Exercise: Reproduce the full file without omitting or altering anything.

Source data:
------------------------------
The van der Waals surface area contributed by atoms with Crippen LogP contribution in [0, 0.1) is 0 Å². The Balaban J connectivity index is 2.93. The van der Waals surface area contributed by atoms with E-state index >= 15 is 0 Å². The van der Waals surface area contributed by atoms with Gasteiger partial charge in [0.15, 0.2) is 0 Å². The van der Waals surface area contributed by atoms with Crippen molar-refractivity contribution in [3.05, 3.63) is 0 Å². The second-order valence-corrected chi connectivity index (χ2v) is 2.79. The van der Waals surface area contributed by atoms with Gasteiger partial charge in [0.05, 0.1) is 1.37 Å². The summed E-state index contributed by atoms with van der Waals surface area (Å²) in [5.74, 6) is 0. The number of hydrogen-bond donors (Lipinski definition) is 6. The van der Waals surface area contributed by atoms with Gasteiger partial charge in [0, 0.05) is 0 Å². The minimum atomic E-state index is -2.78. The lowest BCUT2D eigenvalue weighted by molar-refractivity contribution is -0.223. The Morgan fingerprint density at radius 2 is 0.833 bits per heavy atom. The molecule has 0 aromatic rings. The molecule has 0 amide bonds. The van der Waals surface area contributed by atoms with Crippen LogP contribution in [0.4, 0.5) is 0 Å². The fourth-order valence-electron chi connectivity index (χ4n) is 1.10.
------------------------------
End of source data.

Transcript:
The van der Waals surface area contributed by atoms with Crippen LogP contribution in [0, 0.1) is 0 Å². The Balaban J connectivity index is 2.93. The van der Waals surface area contributed by atoms with E-state index >= 15 is 0 Å². The van der Waals surface area contributed by atoms with Gasteiger partial charge in [0.15, 0.2) is 0 Å². The van der Waals surface area contributed by atoms with Crippen molar-refractivity contribution in [3.05, 3.63) is 0 Å². The second-order valence-corrected chi connectivity index (χ2v) is 2.79. The van der Waals surface area contributed by atoms with Gasteiger partial charge in [0.05, 0.1) is 1.37 Å². The summed E-state index contributed by atoms with van der Waals surface area (Å²) in [5.74, 6) is 0. The number of hydrogen-bond donors (Lipinski definition) is 6. The van der Waals surface area contributed by atoms with Gasteiger partial charge in [0, 0.05) is 0 Å². The minimum atomic E-state index is -2.78. The lowest BCUT2D eigenvalue weighted by molar-refractivity contribution is -0.223. The Morgan fingerprint density at radius 2 is 0.833 bits per heavy atom. The molecule has 0 aromatic rings. The molecule has 0 amide bonds. The van der Waals surface area contributed by atoms with Crippen LogP contribution in [0.4, 0.5) is 0 Å². The fourth-order valence-electron chi connectivity index (χ4n) is 1.10.